2 for 1 Project: 1959 Nash Metropolitan

The Metropolitan was a British-made, 2-seat subcompact that was built largely for consumption in the U.S. between 1953-61. It was a product of the Austin Motor Co. and was the first post-war American car whose principal target audience was women. The automobile was sold with both Nash and Hudson badging when American Motors was formed in 1954 and later as a standalone marque at Rambler dealers. The seller has two of them with Nash branding, with one car intended to be a donor for the other. Located in Pueblo, Colorado, the pair is available here on craigslist for $5,000 OBO. Kudos to Gunter Kramer for the tip!

Powered at first by a 1,200-cc inline-4 engine, later models would get a larger 1,500-cc edition of the same motor. Both were paired with a column-shifted 3-speed manual transmission. The Metro was produced across four series in eight years, with the last series going into production in early 1959. These versions came with an external decklid for access to the trunk rather than having to go through the back seat. The little machines were offered in hardtop and convertible configurations, with both selling for under $1,700, equal to about $16,000 today.

Total production would reach nearly 95,000 units before the cars were discontinued in 1961. The best-selling year for the Metro was 1959 – the year the seller’s two cars were built – at just over 22,000 automobiles. Though shadowed by the likes of the VW Beetle, the Metropolitan was one of the top-selling imported cars at the time.

Though the photos provided only show one two-tone Metropolitan, the seller says two of them come with the deal. Presumably, you could borrow from the one to help restore the other. The only mention of extra parts coming with the cars is two carburetor set-ups. When in good condition, these cars can fetch $10-15,000, so not knowing what it will take to merge the seller’s two cars into one suggest the asking price is optimistic.

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Comments

  1. Boatman Member

    My first car at 16. Boy did the kids make fun of me!

    Like 7
    • Gary D. Oliver

      Boatman…;.My Grandma had one and I was driving it when I was 14. It was also pink and white. You can imagine what the kids said to me. Who cares when you are 14 or 15 and you got something to drive. One thing I can say is no VW Bug ever beat me.

      Like 2
    • John Traylor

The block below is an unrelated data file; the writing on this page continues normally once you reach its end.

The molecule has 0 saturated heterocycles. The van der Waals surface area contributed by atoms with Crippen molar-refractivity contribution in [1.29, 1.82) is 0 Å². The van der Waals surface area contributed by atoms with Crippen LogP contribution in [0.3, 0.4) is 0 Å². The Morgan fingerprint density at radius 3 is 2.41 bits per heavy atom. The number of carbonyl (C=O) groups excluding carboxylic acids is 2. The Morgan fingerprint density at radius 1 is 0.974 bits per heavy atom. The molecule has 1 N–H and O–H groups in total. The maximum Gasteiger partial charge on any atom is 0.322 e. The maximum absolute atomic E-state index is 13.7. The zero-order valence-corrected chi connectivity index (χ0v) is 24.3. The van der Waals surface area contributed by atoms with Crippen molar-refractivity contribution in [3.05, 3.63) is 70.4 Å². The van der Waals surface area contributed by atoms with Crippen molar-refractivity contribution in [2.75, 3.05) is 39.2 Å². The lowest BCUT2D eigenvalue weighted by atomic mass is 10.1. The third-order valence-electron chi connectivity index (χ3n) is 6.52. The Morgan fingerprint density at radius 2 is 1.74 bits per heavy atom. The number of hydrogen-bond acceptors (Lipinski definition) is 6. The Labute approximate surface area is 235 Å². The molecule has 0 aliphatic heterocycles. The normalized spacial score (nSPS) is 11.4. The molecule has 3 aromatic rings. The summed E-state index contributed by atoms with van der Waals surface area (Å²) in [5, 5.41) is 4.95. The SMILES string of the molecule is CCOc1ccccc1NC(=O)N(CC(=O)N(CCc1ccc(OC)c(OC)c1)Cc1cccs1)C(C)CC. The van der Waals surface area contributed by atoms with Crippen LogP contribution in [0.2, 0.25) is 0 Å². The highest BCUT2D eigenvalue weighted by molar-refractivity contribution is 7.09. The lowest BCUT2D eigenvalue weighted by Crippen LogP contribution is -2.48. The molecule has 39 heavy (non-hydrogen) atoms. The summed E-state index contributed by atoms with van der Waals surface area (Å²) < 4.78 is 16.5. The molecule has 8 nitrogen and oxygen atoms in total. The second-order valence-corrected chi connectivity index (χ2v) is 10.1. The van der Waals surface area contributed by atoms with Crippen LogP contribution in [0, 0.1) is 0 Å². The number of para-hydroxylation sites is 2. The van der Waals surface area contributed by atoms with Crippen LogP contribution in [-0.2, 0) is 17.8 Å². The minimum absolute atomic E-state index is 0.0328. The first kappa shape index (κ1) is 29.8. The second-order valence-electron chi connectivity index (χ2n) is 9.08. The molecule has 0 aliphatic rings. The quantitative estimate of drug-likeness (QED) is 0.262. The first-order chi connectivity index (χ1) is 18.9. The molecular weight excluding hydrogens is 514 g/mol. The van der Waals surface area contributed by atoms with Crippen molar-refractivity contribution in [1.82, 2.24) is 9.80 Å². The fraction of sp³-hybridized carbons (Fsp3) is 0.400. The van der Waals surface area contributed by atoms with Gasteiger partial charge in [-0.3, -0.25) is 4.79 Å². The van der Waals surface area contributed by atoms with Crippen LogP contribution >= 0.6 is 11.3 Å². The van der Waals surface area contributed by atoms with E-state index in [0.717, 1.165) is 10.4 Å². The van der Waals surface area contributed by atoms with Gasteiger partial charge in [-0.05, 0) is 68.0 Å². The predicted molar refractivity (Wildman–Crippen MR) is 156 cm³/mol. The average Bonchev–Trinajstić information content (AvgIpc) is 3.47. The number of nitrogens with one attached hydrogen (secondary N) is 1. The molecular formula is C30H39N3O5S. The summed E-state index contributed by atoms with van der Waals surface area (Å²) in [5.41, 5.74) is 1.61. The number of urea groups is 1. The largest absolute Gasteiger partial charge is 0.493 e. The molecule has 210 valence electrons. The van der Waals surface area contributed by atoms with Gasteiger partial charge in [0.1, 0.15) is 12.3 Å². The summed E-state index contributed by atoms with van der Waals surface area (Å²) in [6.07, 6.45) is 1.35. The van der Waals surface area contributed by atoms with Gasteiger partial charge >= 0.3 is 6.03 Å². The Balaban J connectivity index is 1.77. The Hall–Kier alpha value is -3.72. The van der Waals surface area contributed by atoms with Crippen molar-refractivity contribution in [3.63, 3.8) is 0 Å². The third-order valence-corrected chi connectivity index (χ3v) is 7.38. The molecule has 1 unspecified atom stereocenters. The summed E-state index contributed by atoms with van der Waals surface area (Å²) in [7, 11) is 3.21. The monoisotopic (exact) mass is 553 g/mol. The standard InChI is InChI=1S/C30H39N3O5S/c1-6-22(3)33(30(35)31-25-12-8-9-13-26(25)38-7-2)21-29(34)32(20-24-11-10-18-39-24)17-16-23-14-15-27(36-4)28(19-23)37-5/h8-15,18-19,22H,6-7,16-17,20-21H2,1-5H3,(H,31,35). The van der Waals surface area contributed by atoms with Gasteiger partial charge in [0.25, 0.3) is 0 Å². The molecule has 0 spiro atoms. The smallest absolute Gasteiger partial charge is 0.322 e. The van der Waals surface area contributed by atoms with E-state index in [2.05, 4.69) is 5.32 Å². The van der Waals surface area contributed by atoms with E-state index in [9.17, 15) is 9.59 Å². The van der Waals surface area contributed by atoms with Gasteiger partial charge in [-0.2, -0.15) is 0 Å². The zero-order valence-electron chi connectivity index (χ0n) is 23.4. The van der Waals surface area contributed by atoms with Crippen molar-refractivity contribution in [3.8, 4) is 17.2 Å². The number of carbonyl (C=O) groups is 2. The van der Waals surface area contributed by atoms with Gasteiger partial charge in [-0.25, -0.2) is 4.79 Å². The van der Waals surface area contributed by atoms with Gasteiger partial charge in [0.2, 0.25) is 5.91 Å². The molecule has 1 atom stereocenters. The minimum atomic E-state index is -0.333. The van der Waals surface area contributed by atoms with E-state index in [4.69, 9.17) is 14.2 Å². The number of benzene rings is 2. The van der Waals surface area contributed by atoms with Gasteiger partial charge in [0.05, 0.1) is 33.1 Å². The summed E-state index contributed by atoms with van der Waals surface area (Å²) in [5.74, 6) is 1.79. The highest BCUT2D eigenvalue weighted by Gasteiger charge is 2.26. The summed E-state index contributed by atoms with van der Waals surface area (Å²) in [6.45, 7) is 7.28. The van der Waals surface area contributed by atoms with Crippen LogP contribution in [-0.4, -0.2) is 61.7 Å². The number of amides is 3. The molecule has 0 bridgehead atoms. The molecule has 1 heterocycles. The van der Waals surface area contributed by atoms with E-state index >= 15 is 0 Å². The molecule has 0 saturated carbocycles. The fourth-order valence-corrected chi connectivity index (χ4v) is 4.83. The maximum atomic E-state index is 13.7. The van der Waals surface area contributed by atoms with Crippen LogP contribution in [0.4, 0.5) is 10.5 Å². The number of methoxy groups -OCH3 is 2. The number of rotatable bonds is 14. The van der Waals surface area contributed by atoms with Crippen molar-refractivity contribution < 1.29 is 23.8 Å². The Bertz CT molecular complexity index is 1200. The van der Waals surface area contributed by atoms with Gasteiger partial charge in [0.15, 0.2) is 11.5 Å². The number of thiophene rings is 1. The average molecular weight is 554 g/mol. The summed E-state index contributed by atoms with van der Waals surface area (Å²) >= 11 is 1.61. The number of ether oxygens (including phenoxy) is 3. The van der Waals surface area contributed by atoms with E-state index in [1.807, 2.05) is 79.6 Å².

But did they have wheels? A friend had one but not this color

  2. That AMC Guy

    The Featured Vehicle in the Weird Al movie “UHF”.

    https://www.imcdb.org/i048533.jpg

    Like 2
  3. Malcolm Boyes

    If I had the space and talent I’d love that pink and white one. The motors in these, the 1500’s, are basically the same as an MGA and other BMC cars so there is a lot you can do to up the power. Slightly lowered with slightly wider steel wheels and this would be a really cool baby cruiser IMHO..

    Like 1
  4. bachldrs Member

    And any car designed to take the Austin-based “B-series” 1500 engine will also allow the 1800 version (used in MGBs and a bunch of others). An 1800 with a five-speed gearbox and a 3.9 MGB rear end would make quite a difference in this little car!

    Like 4
  5. Steve

    Little pricey, I paid 2,000. on barnfind . The 1960 Metro I purchase was parked in the garage for 48 years before I rescued it and did a complete restoration on it. It was a hardtop. I enjoyed driving the little car the value on it probably 15,000

  6. ramblergarage

    My first car in 1970 and loved it. Got a better one later in the 70’s. Always want a convertible and still looking for one. Of course I had the strangest car in high school.

    Like 1
  7. Bobcat Goldthwait

    The way this write up appeared on my phone the page break was at, “whose target audience was……” I half expected it to end with “clowns” 🤣 Sorry, I could not resist

    Like 1
  8. William R Hall

    A couple of things on a Metro. FIrst does anyone recall that this was Superman’s Girl Friend’ s car?

    Next is something I learned in a Service Station, the oil filter is impossible !

    • Little_Cars Little_Cars Member

      Lois Lane’s car was a convertible Nash, but not a Metropolitan. Hers was a 5 passenger early 50s Rambler “rail top” convertible.

      Like 2
  9. Stu

    I loved these cars. Would get these 2 if I had a clue about how to fix them. At least no one has suggested “low rider” yet.

    Like 1
  10. bachldrs Member

    Hey Stu,

    If you ever get the crazy notion that you want to learn about auto mechanics, here’s your chance to start. I can’t think of a better car to learn on! And what’s more, you’ll learn lots of stuff about which most modern mechanics are clueless. If they can’t find where to plug in their computer-diagnostic devices, they’re outa luck. You’ll learn about carburetors and distributors, ignition points and rotors, drum brakes, chokes, bullet connectors… “Whazatt? Whazatt? Whazatt?” they’ll exclaim. You can gather them around a campfire and tell ‘em some stories: “Once upon a time… there was a spark that didn’t know how to get to its own spark plug…” “And where did the spark come from?” they’ll ask. “Why the coil, of course…” you’ll explain, “every time the points open, an angel gets its wings…”

    Or something like that. There’s hardly a town in all of North America where there aren’t one or two old guys just itching to show you how to do this stuff.
    Then you’ll learn the human side of auto mechanics. You’ll bond with these guys. Eventually, they will die off – all too soon. You have since learned what they taught you but you’ll miss these wonderful old friends. And then one day your phone will ring. It will be your turn…

    Like 4

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